PRIMARY FOCUS is create when every one and every thing on stage is focused on a single subject. To achieve this everyone on stage should be 100% focused on the subject. If a speaker is the focus, all other players should be relatively still with their eyes and bodies facing the speaker. In traditional theater we use lights, costumes, sets and props to help develop a flow of focus, planned by the director and design team. In Improv all we have is our pantomime and our eyes. Where we look the audience will look.

If you fidget, your movement will steal focus from the speaker. Young and Amateur performers often steal focus accidentally simply because they are not focused in the moment. This is very distracting to the audience, not to mention the teachers hate it.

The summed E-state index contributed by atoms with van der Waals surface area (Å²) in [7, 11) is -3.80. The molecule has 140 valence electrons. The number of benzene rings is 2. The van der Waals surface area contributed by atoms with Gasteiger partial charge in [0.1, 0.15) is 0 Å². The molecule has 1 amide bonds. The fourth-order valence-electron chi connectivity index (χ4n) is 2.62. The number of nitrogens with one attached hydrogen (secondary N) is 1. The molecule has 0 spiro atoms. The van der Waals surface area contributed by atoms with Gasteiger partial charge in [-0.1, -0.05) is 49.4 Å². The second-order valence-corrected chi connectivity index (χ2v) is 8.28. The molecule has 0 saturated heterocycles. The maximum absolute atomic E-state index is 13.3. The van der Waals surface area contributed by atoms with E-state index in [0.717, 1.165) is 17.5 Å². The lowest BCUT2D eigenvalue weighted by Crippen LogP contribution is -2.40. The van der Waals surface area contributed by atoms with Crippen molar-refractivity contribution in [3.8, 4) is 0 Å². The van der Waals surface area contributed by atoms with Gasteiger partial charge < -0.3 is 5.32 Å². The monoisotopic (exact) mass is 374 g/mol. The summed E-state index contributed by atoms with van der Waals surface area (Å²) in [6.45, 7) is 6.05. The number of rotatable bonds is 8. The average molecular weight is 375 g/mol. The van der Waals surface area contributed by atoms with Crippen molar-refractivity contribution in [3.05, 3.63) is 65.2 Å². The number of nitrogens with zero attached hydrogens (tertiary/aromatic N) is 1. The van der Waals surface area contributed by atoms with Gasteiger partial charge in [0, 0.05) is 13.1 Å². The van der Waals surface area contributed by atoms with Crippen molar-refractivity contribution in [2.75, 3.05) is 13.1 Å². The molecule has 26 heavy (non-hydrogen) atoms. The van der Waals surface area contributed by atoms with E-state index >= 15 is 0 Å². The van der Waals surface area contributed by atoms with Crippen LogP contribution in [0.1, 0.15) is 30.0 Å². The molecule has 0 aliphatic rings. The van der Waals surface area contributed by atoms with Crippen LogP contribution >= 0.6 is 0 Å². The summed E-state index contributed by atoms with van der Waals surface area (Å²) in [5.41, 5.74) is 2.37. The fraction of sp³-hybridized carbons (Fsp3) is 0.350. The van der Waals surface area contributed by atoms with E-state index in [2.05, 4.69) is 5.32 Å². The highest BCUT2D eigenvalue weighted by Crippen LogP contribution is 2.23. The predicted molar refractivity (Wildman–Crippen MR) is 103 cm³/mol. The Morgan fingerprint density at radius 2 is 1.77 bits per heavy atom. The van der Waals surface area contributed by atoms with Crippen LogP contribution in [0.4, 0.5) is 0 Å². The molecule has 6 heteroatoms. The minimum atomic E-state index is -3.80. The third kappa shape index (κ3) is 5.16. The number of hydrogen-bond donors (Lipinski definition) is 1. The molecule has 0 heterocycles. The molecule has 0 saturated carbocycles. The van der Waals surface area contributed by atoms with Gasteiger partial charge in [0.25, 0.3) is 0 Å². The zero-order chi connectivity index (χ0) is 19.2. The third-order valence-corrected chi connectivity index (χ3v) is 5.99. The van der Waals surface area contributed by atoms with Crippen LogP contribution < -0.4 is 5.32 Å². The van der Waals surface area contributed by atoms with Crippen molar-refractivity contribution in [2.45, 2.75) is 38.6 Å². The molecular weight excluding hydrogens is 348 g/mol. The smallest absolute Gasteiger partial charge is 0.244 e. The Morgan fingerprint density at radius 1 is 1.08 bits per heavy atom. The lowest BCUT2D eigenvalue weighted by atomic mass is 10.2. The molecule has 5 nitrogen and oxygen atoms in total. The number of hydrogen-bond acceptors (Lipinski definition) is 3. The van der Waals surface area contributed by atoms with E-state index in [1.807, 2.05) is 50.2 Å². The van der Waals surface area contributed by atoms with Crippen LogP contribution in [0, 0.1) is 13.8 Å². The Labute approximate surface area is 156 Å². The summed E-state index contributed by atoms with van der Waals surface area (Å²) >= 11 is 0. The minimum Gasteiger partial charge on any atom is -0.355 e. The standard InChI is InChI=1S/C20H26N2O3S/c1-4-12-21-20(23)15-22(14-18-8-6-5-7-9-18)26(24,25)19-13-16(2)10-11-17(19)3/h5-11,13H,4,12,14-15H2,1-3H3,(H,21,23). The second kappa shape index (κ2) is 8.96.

However, a purposeful fidget by your character my steal focus on purpose. Be aware of your movement on stage, as it is very powerful in regards to these matters.Make big choices, but sometimes that big choice is a subtle movement full of meaning.

After you deliver your details, YES ANDING your scene partner, throw all focus to your partner. Be a great team make. Don’t hog the scene or focus of the scene.

TIP: Throwing focus to your scene partner also helps you become a better listener. As you stare at your partner’s character you listen with your eyes as well as your ears. As you once again respond with positive reinforcing details, your part in writing the scene will be so much more full of rich content, because you are completely working as a strong team.